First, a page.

ATC120509: Report Budget Vote 34 and the Strategic Plan for the Fiscal Years 2012-2013, dated 9 May 2012
PORTFOLIO COMMITTEE ON COMMUNICATIONS
Report of the Portfolio Committee on Science and Technology on Budget Vote 34: Science and Technology, and the Strategic Plan for the Fiscal Years 2012-2013, dated 9 May 2012:
The Portfolio Committee on Science and Technology (the Committee), having considered and concluded its deliberations on Budget Vote 34: Science and Technology, and the Annual Performance Plan for the Fiscal Years 2012 2013, reports as follows:
On 18 April 2012 the DirectorGeneral, Dr Phil Mjwara briefed the Committee on the strategic plan and budget for the Department of Science and Technology (DST or the Department). A number of briefings by the entities reporting to the Department of Science and Technology followed. These entities were the National Research Foundation, Council for Scientific and Industrial Research, Human Sciences Research Council, Technology Innovation Agency, South African National Space Agency, Academy of Science of South Africa and the Africa institute of South Africa .
The presentation by the Department included a focus on their strategic context and principal goals, building a National System of Innovation with a further focus on key priorities and recent outputs, current strategic challenges, monitoring and evaluation, gross expenditure on research and development and the financial resources of the Department.
2. Strategic Context
The Departments Annual Performance Plan is prepared in line with its strategic plan. The work of the Department is guided mainly by the White Paper on Science and Technology, the Ten-Year Innovation Plan (TYIP) and the National Research and Development Strategy (NRDS). Particularly, the TYIP seeks to contribute to the transformation of the South African economy into a knowledge-based economy. The production and dissemination of knowledge are viewed to be key in resulting economic benefits and to enrich all fields of human endeavor.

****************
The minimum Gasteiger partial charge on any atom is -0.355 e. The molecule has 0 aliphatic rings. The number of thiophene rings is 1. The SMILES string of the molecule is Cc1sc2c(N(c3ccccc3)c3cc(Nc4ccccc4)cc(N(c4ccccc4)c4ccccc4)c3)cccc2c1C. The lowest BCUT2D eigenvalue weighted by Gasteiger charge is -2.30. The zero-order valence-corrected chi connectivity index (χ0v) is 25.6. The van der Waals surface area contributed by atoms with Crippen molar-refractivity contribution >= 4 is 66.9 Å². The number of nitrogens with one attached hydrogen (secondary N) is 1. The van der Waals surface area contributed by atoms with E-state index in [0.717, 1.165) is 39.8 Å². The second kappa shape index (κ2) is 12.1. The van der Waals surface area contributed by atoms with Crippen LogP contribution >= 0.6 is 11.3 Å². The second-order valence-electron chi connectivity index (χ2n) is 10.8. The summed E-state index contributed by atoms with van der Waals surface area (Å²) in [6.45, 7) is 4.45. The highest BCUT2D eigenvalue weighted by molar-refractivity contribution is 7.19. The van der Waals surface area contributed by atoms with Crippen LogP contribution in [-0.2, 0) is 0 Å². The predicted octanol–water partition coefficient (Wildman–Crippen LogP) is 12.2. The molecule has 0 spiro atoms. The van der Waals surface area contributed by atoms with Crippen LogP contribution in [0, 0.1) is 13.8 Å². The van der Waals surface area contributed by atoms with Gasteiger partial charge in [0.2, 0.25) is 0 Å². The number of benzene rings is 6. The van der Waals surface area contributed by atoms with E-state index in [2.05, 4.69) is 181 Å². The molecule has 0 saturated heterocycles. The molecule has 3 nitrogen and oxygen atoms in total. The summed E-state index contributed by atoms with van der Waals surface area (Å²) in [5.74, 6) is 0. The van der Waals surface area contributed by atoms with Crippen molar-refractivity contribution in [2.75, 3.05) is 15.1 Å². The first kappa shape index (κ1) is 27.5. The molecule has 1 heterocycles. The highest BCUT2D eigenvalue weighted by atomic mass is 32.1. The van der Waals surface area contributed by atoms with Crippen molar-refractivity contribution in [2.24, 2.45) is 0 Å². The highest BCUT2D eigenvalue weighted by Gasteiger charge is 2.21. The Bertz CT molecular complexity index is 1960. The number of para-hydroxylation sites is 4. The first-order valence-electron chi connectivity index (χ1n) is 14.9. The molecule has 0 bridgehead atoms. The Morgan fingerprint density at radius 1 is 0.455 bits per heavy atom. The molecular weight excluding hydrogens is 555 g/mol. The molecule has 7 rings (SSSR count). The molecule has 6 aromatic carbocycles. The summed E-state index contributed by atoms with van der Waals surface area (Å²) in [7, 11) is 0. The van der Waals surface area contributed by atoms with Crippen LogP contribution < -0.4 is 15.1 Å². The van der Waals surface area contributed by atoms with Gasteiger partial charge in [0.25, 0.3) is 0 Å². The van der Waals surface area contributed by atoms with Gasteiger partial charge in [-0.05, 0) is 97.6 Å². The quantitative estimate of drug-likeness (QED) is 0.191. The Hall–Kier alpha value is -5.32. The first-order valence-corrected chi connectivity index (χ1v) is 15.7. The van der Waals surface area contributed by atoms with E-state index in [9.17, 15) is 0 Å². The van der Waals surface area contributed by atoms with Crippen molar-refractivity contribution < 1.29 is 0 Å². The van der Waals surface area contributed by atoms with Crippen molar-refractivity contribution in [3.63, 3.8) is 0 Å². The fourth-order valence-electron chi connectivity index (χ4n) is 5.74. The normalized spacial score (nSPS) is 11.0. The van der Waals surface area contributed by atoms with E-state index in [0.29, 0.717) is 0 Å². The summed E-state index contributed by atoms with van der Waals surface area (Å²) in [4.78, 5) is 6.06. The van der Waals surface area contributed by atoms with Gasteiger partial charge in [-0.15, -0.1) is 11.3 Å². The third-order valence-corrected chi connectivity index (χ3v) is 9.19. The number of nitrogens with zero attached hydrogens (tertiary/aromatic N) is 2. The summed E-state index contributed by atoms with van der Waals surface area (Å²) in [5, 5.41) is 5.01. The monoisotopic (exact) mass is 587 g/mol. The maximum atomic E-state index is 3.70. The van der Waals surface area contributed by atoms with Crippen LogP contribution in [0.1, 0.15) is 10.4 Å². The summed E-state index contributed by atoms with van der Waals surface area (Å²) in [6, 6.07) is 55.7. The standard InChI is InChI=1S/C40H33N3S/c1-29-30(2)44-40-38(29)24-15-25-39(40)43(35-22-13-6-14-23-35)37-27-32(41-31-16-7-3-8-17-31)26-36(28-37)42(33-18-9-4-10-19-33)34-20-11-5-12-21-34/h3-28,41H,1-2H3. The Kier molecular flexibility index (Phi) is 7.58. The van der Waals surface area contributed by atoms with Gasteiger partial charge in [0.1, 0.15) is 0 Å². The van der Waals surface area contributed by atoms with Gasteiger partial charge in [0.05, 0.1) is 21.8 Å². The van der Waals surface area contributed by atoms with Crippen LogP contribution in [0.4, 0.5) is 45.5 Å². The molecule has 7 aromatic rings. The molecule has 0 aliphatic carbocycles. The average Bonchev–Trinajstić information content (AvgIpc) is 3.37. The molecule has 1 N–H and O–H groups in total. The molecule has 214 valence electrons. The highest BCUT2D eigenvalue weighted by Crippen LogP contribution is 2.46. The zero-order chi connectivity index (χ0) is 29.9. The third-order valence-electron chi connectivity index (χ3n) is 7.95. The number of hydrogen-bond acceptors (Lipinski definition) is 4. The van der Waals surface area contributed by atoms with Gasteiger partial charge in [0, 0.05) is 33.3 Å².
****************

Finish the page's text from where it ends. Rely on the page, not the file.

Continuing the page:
The DST 's policy framework is embedded within; and aligned to broader government priorities and policy, as articulated in the Medium Term Strategic Framework (MTSF) and the New Growth Path (NGP). In addition, the DST contributes directly to three of the national government priority outcomes. These are:
- Outcome 2 (helping realise a long and healthy life for all South Africans);
- Outcome 4 (decent employment through inclusive economic growth);
- Outcome 5 (a skilled and capable workforce to support an inclusive growth path).
With regard to Outcome 4, the DST is expected to contribute to the achievement of two targets. These are (i) improving the country's global competitiveness rating (the current ranking is 50 out of 142 countries) and (ii) developing a strategy to increase the country's gross expenditure on research and development (GERD) as a percentage of GDP to 1.5 per cent by 2014.
With regard to Outcome 5, the DST has committed to contribute towards four outputs which are: increase access to high level occupationally directed programmes in needed areas; research, development and innovation in human capital for growing the knowledge economy; provide support to industry-university partnerships and; increase investment in research and development, especially in the science, engineering and technology sector.
3. Principal Goals
The DST has five strategic goals, namely:
· to develop the innovation capacity of the science and technology system;
· to develop South Africa s knowledge-based capacity;
· to develop appropriate human capital for research, development and innovation;
· to build a world-class research, development and innovation infrastructure to extend the frontiers of knowledge, train the next generation of researchers and enable technology development and transfer and
· to position SA as a strategic international research development and innovation (RDI) partner and making the exchange of knowledge, capacity and resources between SA and its regional and international partners possible.
4. Key Policy Developments
The activities of the DST over the next three to five years will focus on three priority domains, that is, research and development, human capital development and infrastructure. It will, therefore:
· Finalise the Human Capital Development Strategy for Research and Innovation;
· Develop a science, technology, engineering, mathematics and innovation (STEMI) promotion and engagement strategy;
· Continue to pursue enhanced investment and co-operation on STI across Africa and globally;